Decision makers in health systems will need to spend early 2022 assessing and developing strategies in response to these problems, and this situation will be more confronting if new vaccine‐resistant virus variants emerge, or the effectiveness of current vaccines wanes.9,10 The federal government will need to finalise a policy on permanently incorporating telehealth into primary care and specialist care in the community. It also needs to share the increased health care costs caused by the pandemic; and not just the direct costs, which it has already agreed to share with the states on a 50:50 basis, but also the costs of deferred care in 2022 and possibly even 2023. Under current arrangements, these costs will be borne entirely by the states because of the cap on federal funding.

Public health during the inter‐pandemic period

Public health is the art and science of protecting and improving the health of people and communities by promoting healthy behaviours, workplaces, and communities, and preventing or responding to communicable and non‐communicable environmental and lifestyle diseases and other hazards. In 2022, public health will need to concern itself with the emerging burden of disease and avoidable harms linked with the profound effects of the COVID‐19 pandemic over the past two years.

The real lesson of the pandemic, however, is the huge impact of inequality and structural disadvantage on its course and outcomes. It is convenient to imagine that respiratory viruses are randomly transmitted from one person to another. The reality is that they find all the social, demographic, and economic vulnerabilities within and between populations: differential effects related to sex, overcrowding, essential but casualised work, public housing, homelessness, poverty, poor health literacy, cultural marginalisation, and stigmatisation. These are not individual human behavioural problems as much as “causes of the causes”.11,12

Such fundamental disparities across the social spectrum apply as much to non‐communicable disease as to pandemics: we see it in inequitable health outcomes during extreme heat, in congenital syphilis, and in people exposed to environmental hazards, such as poor air quality. COVID‐19 vaccination rates have been much lower for First Nations people than other Australians, despite their priority status during stages 1b and 2a of the vaccine rollout,13 and are at greater risk of both transmission and severe illness if infected.14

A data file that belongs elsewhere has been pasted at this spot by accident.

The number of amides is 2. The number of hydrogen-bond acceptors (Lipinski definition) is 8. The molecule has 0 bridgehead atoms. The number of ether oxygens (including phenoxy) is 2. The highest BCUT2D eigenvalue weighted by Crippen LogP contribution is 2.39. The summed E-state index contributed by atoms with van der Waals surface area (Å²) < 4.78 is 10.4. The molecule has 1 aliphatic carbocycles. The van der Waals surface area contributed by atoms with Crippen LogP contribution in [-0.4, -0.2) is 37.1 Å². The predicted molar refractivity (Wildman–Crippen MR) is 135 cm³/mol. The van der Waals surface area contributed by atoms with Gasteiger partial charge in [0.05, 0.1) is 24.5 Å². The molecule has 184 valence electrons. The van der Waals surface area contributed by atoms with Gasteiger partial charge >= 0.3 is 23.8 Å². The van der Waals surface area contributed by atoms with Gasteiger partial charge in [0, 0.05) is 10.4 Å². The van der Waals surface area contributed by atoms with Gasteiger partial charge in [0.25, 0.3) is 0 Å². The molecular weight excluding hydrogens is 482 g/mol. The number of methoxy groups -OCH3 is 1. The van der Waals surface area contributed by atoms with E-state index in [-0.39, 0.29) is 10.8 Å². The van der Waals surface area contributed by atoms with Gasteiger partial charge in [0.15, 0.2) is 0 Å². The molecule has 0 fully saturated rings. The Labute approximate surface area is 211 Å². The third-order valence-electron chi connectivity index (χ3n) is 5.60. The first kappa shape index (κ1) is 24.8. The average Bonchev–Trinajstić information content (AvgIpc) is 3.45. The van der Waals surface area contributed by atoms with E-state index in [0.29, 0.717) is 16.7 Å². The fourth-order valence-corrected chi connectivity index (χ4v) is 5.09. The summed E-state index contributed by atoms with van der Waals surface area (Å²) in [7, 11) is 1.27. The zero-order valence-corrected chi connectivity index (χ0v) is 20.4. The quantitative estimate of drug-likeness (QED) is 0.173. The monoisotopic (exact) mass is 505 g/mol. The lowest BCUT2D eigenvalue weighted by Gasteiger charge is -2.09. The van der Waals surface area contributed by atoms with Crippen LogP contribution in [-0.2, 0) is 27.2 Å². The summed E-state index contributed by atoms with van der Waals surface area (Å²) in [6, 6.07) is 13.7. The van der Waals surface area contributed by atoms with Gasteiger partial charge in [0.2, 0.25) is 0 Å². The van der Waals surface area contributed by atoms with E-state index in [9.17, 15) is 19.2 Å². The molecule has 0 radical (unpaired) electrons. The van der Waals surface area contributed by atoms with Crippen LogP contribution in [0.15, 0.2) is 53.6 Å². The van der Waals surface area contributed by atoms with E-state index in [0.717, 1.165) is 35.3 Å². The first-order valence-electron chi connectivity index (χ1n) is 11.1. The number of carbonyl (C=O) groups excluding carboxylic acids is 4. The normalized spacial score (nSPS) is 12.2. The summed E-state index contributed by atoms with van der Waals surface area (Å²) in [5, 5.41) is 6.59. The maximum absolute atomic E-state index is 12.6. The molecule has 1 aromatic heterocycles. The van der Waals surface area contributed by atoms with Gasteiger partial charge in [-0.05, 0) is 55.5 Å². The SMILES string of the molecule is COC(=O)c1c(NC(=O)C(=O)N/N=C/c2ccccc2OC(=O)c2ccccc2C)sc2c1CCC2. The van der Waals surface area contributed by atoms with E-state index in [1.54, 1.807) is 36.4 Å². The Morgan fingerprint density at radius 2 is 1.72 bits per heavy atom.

In 2022, public health practitioners and organisations must seek to better understand these social drivers of health in the COVID‐19 era, and receive the resources to redress disparities exacerbated by the crisis. How has prolonged remote learning affected children and communities differently? How have young people fared, a group particularly exposed to mental health problems, loss of employment, and casual work hours? And how can they best be helped in the years ahead?


Australia weathered the COVID‐19 storm well. Our death rate was among the lowest in the world, and the impact on the economy was also relatively mild. But these successes may have hindered our vaccination rollout. We cannot allow complacency to similarly encumber how we live with COVID‐19. We must be vigilant, to ensure that our first‐rate public health capacity is not run down as part of public sector belt tightening. We must ensure that our health system has the capacity to respond to the shadow pandemic of mental health problems caused by the viral pandemic and its management,15 and that we are well placed to face the challenges of both long COVID and future pandemics.


Provenance: Commissioned; not externally peer reviewed.

  • Stephen J Duckett1,2
  • Brett Sutton3,4

  • 1 The Grattan Institute, Melbourne, VIC
  • 2 The University of Melbourne, Melbourne, VIC
  • 3 Public Health and COVID‐19 Response Divisions, Victorian Department of Health, Melbourne, VIC
  • 4 Monash University, Melbourne, VIC

Competing interests:

Brett Sutton is employed by the Victorian Department of Health.